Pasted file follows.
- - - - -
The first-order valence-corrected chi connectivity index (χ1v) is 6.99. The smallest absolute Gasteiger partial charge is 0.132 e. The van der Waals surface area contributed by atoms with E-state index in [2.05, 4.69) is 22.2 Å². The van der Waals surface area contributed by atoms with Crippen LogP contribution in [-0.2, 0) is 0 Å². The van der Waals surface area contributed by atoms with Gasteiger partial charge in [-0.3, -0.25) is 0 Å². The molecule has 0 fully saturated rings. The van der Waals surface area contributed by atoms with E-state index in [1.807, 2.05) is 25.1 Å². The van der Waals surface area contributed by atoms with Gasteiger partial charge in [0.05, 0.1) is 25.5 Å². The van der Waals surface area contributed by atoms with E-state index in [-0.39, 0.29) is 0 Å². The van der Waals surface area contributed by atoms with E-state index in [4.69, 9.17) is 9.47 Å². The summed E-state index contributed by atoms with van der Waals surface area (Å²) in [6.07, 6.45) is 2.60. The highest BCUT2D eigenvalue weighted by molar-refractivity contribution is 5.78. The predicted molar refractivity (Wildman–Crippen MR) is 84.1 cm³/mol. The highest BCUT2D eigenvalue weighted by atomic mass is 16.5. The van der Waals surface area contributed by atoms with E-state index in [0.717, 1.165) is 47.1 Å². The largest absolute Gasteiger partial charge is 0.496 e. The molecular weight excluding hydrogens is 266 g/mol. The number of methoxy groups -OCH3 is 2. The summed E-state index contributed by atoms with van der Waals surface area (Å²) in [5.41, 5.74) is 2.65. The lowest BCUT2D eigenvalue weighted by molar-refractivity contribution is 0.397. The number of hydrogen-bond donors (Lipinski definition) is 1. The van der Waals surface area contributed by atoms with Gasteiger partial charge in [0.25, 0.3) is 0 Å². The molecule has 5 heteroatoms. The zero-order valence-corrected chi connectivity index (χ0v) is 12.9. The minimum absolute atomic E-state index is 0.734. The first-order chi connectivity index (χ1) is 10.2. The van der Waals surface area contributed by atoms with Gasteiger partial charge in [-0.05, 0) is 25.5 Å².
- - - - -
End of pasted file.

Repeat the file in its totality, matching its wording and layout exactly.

The first-order valence-corrected chi connectivity index (χ1v) is 6.99. The smallest absolute Gasteiger partial charge is 0.132 e. The van der Waals surface area contributed by atoms with E-state index in [2.05, 4.69) is 22.2 Å². The van der Waals surface area contributed by atoms with Crippen LogP contribution in [-0.2, 0) is 0 Å². The van der Waals surface area contributed by atoms with Gasteiger partial charge in [-0.3, -0.25) is 0 Å². The molecule has 0 fully saturated rings. The van der Waals surface area contributed by atoms with E-state index in [1.807, 2.05) is 25.1 Å². The van der Waals surface area contributed by atoms with Gasteiger partial charge in [0.05, 0.1) is 25.5 Å². The van der Waals surface area contributed by atoms with E-state index in [-0.39, 0.29) is 0 Å². The van der Waals surface area contributed by atoms with E-state index in [4.69, 9.17) is 9.47 Å². The summed E-state index contributed by atoms with van der Waals surface area (Å²) in [6.07, 6.45) is 2.60. The highest BCUT2D eigenvalue weighted by molar-refractivity contribution is 5.78. The predicted molar refractivity (Wildman–Crippen MR) is 84.1 cm³/mol. The highest BCUT2D eigenvalue weighted by atomic mass is 16.5. The van der Waals surface area contributed by atoms with E-state index in [0.717, 1.165) is 47.1 Å². The largest absolute Gasteiger partial charge is 0.496 e. The molecular weight excluding hydrogens is 266 g/mol. The number of methoxy groups -OCH3 is 2. The summed E-state index contributed by atoms with van der Waals surface area (Å²) in [5.41, 5.74) is 2.65. The lowest BCUT2D eigenvalue weighted by molar-refractivity contribution is 0.397. The number of hydrogen-bond donors (Lipinski definition) is 1. The van der Waals surface area contributed by atoms with Gasteiger partial charge in [0.25, 0.3) is 0 Å². The molecule has 5 heteroatoms. The zero-order valence-corrected chi connectivity index (χ0v) is 12.9. The minimum absolute atomic E-state index is 0.734. The first-order chi connectivity index (χ1) is 10.2. The van der Waals surface area contributed by atoms with Gasteiger partial charge in [-0.05, 0) is 25.5 Å².